Nearly two months after a commanding win in the Massachusetts Republican presidential primary, Donald Trump had another impressive performance in the state Saturday, capturing 23 of the 27 delegates elected in caucuses held in all nine congressional districts.

In the state’s Sixth Congressional District—home to Massachusetts governor and occasional Trump critic Charlie Baker—candidates backed by the Trump campaign won all three delegate seats.

One of those delegates, Harry Loomos of Lynnfield, is obligated to back Marco Rubio during the first round of balloting at the Republican National Convention in Cleveland this July. But If Trump doesn’t garner the 1237 delegates required to secure the nomination during the first round of voting, Loomos will be free to back Trump later on.

After his win, however, Loomos said he doesn’t think his hypothetical ability to cast a pro-Trump vote will be significant.

“I kind of don’t think it’s going to matter, because I think Donald Trump’s going to be strong in Indiana, and he’s looking strong in California as well,” Loomos said, referring to two upcoming primaries.

“He’s also looking strong in a bunch of other states. So I don’t think it’s going to go to a contested convention, despite what so many people want.”

It was clear early on that the crowd gathered for the Sixth District caucus in Wakefield was strongly pro-Trump. Would-be delegates supportive of John Kasich were booed as they addressed the room, prompting the caucus chair, House Minority Leader Brad Jones, to issue multiple pleas for civility. And when Andrew Kingman, a would-be delegate supportive of Marco Rubio, urged those in attendance to embrace a more tolerant GOP, someone shouted: “Traitor!”

For most of the five-and-a-half hour event, though, interactions between Trump backers and supporters of other candidates were low-key and relatively amiable. And according to Jones, turnout far exceeded any previous year in memory.

The other two Trump-backed candidates who won delegate spots in the Sixth District are Arete Pascucci of Middleton and Amy Carnevale of Marblehead.

Trump also had an impressive showing in the Eighth Congressional District Caucus, which was held in Braintree. Three individuals backed by the Trump campaign won delegates slots there, including State Representative Geoff Diehl, Trump’s Massachusetts campaign co-chair.

Trump supporter Rick Coughlin said he hadn't backed the GOP front-runner at first, but changed his mind after watching his campaign over the past few months.

“Between the people who are left right now, Donald Trump is going to be the one that's going to be able to execute that change that we end up needing," Coughlin said. "I don't think you could possibly raise to the levels he's risen in business and just in life with just being full of bluster, without something behind it.”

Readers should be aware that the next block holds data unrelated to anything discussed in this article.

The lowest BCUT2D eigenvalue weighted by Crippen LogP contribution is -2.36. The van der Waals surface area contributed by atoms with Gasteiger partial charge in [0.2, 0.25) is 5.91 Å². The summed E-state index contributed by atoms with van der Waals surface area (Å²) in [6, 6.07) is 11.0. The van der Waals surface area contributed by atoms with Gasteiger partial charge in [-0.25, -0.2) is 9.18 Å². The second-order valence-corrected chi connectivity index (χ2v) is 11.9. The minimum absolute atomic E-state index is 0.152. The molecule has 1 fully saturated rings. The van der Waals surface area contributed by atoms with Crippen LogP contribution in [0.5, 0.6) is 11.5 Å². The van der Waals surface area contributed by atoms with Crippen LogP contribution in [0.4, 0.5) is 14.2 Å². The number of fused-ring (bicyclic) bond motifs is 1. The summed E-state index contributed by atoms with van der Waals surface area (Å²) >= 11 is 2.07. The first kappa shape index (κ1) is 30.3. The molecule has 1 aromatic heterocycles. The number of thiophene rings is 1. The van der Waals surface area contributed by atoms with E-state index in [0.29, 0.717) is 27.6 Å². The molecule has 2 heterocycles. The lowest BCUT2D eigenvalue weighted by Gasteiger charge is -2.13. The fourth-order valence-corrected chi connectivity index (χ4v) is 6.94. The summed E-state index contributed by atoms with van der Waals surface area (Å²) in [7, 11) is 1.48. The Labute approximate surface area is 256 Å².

“He's got some ideas,” Coughlin added. “And quite honestly, if you look back to it, nobody was paying any attention whatsoever to immigration questions and some of the other issues that have been raised. And with all the bluster and the bombast and everything else, people are talking about it now.”

One would-be Trump delegate, Bob McHugh, identified himself as a nephew of the legendary Boston Mayor Michael Curley. He reminded the audience of lunch-bucket Boston and South Shore Republicans that Curley was imprisoned after impersonating a constituent during a civil-service exam to get him a job, and said that if Curley were alive today, he’d be a Trump supporter.

McHugh was not elected.

According to both unofficial results from the Massachusetts GOP and a tally from State Representative Geoff Diehl, Trump's Massachusetts campaign co-chair, candidates backed by Trump's operation captured 23 of 27 delegate slots Saturday.

Only 17 of them can back Trump in the first round of RNC voting. The other six are committed to Kasich, Rubio, and Cruz. But they can switch their allegiance if voting lasts more than one round.

The Massachusetts GOP will send a total of 42 delegates to the RNC. Twenty-seven were selected today,  and 12 more will be chosen at an upcoming state committee meeting. The remaining three slots will go to the party's top staffers.

“I think the results in the delegate caucuses today prove that not only are Massachusetts Republicans now galvanizing behind Donald Trump, but [there’s] a coalescing of support around the country for his campaign as well,” Diehl told WGBH News.

“At this point,” he added, “I think we’re seeing that Donald Trump is likely to get to 1237 delegates prior to the convention.”